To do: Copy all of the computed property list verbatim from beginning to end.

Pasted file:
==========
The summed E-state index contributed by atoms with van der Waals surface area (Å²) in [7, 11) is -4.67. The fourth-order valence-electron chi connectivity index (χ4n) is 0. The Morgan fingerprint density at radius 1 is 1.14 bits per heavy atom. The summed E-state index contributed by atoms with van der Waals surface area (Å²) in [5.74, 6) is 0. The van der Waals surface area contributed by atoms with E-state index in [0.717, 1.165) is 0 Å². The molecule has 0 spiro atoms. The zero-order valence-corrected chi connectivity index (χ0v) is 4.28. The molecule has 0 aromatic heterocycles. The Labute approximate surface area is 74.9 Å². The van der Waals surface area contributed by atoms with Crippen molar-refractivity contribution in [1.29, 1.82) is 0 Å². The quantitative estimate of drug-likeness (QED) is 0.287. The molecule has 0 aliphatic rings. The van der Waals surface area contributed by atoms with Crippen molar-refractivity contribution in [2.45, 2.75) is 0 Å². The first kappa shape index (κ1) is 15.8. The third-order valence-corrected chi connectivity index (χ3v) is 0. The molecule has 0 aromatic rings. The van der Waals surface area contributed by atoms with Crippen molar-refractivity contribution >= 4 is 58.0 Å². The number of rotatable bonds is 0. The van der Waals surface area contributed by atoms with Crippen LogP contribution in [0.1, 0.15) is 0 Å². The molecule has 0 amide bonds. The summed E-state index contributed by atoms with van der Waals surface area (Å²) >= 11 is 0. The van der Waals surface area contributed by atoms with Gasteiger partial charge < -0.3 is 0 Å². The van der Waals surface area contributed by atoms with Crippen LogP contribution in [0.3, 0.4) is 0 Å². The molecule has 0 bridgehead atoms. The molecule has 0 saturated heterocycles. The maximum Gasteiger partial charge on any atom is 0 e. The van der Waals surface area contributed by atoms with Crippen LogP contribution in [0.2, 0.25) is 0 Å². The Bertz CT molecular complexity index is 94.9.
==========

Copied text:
The summed E-state index contributed by atoms with van der Waals surface area (Å²) in [7, 11) is -4.67. The fourth-order valence-electron chi connectivity index (χ4n) is 0. The Morgan fingerprint density at radius 1 is 1.14 bits per heavy atom. The summed E-state index contributed by atoms with van der Waals surface area (Å²) in [5.74, 6) is 0. The van der Waals surface area contributed by atoms with E-state index in [0.717, 1.165) is 0 Å². The molecule has 0 spiro atoms. The zero-order valence-corrected chi connectivity index (χ0v) is 4.28. The molecule has 0 aromatic heterocycles. The Labute approximate surface area is 74.9 Å². The van der Waals surface area contributed by atoms with Crippen molar-refractivity contribution in [1.29, 1.82) is 0 Å². The quantitative estimate of drug-likeness (QED) is 0.287. The molecule has 0 aliphatic rings. The van der Waals surface area contributed by atoms with Crippen molar-refractivity contribution in [2.45, 2.75) is 0 Å². The first kappa shape index (κ1) is 15.8. The third-order valence-corrected chi connectivity index (χ3v) is 0. The molecule has 0 aromatic rings. The van der Waals surface area contributed by atoms with Crippen molar-refractivity contribution >= 4 is 58.0 Å². The number of rotatable bonds is 0. The van der Waals surface area contributed by atoms with Crippen LogP contribution in [0.1, 0.15) is 0 Å². The molecule has 0 amide bonds. The summed E-state index contributed by atoms with van der Waals surface area (Å²) >= 11 is 0. The van der Waals surface area contributed by atoms with Gasteiger partial charge < -0.3 is 0 Å². The van der Waals surface area contributed by atoms with Crippen LogP contribution in [0.3, 0.4) is 0 Å². The molecule has 0 bridgehead atoms. The molecule has 0 saturated heterocycles. The maximum Gasteiger partial charge on any atom is 0 e. The van der Waals surface area contributed by atoms with Crippen LogP contribution in [0.2, 0.25) is 0 Å². The Bertz CT molecular complexity index is 94.9.